Since its first versions the .NET framework has been engineered to be platform-agnostic. The specifications of the CLI (which includes the core class libraries, CTS, and CIL), C#, and C++/CLI have been officially standardized by ECMA and ISO. This allows third parties to create alternative implementations of the standards, since as of now Microsoft has only implemented the framework on the Windows operating system.
The most notable third party implementations of the standards are done by the Mono Project. Mono is an open source implementation of the .NET framework for C# and the CLR, including additional functionality not provided by the Microsoft’s implementation. It runs in Windows, Linux, OS X, Android, BSD, Solaris, PlayStation 3, Wii and Xbox 360. It includes support for ASP.NET, ADO.NET, Windows Forms, LINQ to Objects, XML, SQL, C#, VisualBasic.NET.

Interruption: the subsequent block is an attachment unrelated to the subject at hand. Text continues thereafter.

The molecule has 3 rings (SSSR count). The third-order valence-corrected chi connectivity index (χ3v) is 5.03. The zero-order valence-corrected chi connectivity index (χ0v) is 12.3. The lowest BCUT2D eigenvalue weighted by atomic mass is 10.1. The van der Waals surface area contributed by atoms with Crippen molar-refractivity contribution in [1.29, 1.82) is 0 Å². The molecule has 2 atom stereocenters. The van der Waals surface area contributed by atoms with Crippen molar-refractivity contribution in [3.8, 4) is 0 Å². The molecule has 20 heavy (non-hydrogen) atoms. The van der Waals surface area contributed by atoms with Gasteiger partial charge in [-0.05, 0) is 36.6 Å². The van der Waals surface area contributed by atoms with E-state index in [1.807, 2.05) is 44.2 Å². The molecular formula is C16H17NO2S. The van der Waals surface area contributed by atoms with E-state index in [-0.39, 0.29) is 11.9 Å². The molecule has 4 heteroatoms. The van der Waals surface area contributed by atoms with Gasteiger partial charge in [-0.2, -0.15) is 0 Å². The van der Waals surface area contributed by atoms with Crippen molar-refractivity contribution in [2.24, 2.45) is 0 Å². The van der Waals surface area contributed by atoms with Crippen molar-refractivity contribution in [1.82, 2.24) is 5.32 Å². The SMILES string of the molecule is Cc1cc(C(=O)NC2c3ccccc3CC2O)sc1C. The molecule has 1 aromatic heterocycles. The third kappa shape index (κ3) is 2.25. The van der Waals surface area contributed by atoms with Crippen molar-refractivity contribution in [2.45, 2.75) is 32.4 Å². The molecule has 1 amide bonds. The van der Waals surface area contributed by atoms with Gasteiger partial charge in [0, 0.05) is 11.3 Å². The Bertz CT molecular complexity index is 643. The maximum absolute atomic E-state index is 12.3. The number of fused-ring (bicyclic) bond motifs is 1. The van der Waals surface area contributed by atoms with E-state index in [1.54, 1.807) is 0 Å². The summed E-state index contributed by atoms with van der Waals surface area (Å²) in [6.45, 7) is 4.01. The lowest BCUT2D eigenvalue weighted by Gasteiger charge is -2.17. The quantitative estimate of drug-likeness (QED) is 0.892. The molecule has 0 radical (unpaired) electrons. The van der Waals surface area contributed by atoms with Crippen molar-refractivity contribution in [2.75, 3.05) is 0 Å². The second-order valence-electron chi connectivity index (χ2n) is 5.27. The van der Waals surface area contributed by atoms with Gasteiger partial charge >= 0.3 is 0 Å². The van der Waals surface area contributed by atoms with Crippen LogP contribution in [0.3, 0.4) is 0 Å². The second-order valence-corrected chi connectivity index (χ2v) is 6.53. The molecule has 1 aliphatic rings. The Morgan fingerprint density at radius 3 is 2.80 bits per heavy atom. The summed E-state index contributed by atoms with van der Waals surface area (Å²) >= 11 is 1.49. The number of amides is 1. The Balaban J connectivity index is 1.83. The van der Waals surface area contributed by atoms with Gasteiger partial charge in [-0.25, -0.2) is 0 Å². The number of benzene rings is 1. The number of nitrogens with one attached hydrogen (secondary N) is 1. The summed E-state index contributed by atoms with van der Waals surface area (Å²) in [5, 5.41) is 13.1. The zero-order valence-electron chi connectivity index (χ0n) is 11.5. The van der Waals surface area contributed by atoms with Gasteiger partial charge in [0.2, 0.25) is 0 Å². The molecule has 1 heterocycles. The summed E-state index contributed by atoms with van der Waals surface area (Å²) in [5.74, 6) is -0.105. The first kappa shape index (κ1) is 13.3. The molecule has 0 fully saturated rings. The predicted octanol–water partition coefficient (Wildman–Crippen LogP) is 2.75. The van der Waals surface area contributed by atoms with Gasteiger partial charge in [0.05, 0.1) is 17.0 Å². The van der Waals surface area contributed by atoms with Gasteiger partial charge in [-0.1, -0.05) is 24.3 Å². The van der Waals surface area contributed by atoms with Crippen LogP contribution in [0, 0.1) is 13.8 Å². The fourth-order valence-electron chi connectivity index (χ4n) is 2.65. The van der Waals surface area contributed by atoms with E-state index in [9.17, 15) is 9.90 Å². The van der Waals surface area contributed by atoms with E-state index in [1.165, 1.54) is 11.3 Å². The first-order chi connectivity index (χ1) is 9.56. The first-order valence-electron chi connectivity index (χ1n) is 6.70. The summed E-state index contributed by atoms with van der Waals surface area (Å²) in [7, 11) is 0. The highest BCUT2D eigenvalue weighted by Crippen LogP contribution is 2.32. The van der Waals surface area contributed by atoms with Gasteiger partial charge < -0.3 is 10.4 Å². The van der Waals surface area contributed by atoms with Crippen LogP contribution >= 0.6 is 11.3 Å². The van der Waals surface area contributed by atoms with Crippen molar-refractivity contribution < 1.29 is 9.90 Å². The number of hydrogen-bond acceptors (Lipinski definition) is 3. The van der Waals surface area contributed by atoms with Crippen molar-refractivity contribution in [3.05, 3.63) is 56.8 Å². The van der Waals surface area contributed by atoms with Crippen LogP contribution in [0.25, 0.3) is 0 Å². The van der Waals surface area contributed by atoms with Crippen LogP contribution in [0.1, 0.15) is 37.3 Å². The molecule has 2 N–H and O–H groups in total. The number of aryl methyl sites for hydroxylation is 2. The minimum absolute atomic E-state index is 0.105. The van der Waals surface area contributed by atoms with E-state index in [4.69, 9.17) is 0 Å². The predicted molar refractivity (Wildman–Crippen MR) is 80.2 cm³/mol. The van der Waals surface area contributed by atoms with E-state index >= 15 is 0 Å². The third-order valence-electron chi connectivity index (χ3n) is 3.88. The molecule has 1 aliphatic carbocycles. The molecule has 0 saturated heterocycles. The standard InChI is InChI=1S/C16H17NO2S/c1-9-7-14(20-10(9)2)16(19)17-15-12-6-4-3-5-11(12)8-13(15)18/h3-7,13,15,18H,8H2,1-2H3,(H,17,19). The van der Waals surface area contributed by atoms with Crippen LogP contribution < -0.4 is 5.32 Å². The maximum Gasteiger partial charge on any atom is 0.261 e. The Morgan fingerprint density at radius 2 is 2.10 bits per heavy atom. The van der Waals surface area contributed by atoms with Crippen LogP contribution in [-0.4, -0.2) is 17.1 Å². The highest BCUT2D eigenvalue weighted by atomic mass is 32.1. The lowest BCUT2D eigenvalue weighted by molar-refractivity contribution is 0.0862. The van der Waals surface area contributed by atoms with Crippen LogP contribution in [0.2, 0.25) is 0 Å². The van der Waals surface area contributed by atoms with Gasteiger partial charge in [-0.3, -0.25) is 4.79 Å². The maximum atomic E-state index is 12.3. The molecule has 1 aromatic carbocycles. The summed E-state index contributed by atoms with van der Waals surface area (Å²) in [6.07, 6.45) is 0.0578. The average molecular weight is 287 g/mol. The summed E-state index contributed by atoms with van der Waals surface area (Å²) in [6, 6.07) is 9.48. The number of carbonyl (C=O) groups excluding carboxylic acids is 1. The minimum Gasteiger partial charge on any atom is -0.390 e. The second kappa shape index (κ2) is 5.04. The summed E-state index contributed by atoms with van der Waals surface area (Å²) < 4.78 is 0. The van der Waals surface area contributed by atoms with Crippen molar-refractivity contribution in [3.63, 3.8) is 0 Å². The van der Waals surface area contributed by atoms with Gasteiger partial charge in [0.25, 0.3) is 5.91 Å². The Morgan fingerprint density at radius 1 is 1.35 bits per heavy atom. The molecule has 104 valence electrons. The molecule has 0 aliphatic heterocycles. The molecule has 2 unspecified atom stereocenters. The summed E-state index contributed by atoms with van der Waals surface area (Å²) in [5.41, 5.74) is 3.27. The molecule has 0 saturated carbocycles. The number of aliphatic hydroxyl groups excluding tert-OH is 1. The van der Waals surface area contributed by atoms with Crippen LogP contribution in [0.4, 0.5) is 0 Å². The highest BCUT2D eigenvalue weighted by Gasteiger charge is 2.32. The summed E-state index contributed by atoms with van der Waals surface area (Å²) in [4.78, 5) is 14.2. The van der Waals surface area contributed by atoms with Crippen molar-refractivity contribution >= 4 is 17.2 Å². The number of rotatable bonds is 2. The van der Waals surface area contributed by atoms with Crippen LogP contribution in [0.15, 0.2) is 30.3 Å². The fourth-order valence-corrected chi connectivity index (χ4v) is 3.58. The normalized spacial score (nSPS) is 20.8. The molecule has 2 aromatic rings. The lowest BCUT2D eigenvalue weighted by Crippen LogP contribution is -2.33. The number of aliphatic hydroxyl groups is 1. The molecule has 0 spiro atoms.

With the recently announced .NET 2015 technologies and plans, cross platform development for the server side will be much better and simpler. Given that .NET Core will be officially cross-platform and the foundation for all future .NET platforms, a single official implementation will be used to ship applications to either Linux, Windows or OS X servers. And although there are no plans to make Visual Studio IDE cross-platform, it will be possible to remotely debug server applications in any environment from the IDE.
It is now possible to execute ASP.NET 5 applications on Windows, Linux and OS X.